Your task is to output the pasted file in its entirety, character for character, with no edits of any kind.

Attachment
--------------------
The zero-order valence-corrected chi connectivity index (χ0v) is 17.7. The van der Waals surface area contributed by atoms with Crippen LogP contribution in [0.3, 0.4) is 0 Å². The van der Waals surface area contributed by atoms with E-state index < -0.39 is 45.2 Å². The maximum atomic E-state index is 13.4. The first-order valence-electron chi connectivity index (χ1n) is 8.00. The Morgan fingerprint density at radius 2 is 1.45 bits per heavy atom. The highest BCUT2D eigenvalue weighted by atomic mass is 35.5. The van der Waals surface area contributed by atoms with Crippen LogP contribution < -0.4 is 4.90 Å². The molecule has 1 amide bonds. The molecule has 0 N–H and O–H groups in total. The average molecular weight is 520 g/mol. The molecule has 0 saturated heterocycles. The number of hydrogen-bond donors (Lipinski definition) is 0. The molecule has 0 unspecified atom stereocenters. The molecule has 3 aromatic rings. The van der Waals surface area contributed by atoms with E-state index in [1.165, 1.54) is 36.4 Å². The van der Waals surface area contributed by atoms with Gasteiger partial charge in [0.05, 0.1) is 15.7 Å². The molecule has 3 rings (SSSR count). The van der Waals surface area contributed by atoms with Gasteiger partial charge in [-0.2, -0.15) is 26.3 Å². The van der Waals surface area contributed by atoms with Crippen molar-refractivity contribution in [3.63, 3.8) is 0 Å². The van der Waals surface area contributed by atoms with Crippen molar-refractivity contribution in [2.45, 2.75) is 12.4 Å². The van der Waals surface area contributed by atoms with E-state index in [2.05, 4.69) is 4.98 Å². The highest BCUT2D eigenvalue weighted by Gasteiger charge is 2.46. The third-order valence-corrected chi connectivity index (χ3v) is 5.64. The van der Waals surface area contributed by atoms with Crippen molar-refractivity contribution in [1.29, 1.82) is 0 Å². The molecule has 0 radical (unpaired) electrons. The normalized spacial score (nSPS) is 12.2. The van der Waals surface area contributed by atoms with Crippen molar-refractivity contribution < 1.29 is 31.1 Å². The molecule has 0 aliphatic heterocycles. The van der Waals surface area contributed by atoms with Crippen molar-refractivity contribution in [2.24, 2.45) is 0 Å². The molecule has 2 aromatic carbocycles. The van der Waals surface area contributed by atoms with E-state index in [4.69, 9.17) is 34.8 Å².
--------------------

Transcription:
The zero-order valence-corrected chi connectivity index (χ0v) is 17.7. The van der Waals surface area contributed by atoms with Crippen LogP contribution in [0.3, 0.4) is 0 Å². The van der Waals surface area contributed by atoms with E-state index < -0.39 is 45.2 Å². The maximum atomic E-state index is 13.4. The first-order valence-electron chi connectivity index (χ1n) is 8.00. The Morgan fingerprint density at radius 2 is 1.45 bits per heavy atom. The highest BCUT2D eigenvalue weighted by atomic mass is 35.5. The van der Waals surface area contributed by atoms with Crippen LogP contribution < -0.4 is 4.90 Å². The molecule has 1 amide bonds. The molecule has 0 N–H and O–H groups in total. The average molecular weight is 520 g/mol. The molecule has 0 saturated heterocycles. The number of hydrogen-bond donors (Lipinski definition) is 0. The molecule has 0 unspecified atom stereocenters. The molecule has 3 aromatic rings. The van der Waals surface area contributed by atoms with E-state index in [1.165, 1.54) is 36.4 Å². The van der Waals surface area contributed by atoms with Gasteiger partial charge in [0.05, 0.1) is 15.7 Å². The molecule has 3 rings (SSSR count). The van der Waals surface area contributed by atoms with Gasteiger partial charge in [-0.2, -0.15) is 26.3 Å². The van der Waals surface area contributed by atoms with Crippen molar-refractivity contribution in [3.63, 3.8) is 0 Å². The van der Waals surface area contributed by atoms with Crippen molar-refractivity contribution in [2.45, 2.75) is 12.4 Å². The van der Waals surface area contributed by atoms with E-state index in [2.05, 4.69) is 4.98 Å². The highest BCUT2D eigenvalue weighted by Gasteiger charge is 2.46. The third-order valence-corrected chi connectivity index (χ3v) is 5.64. The van der Waals surface area contributed by atoms with Crippen molar-refractivity contribution in [1.29, 1.82) is 0 Å². The molecule has 0 radical (unpaired) electrons. The normalized spacial score (nSPS) is 12.2. The van der Waals surface area contributed by atoms with Crippen molar-refractivity contribution < 1.29 is 31.1 Å². The molecule has 0 aliphatic heterocycles. The van der Waals surface area contributed by atoms with Crippen molar-refractivity contribution in [2.24, 2.45) is 0 Å². The molecule has 2 aromatic carbocycles. The van der Waals surface area contributed by atoms with E-state index in [4.69, 9.17) is 34.8 Å².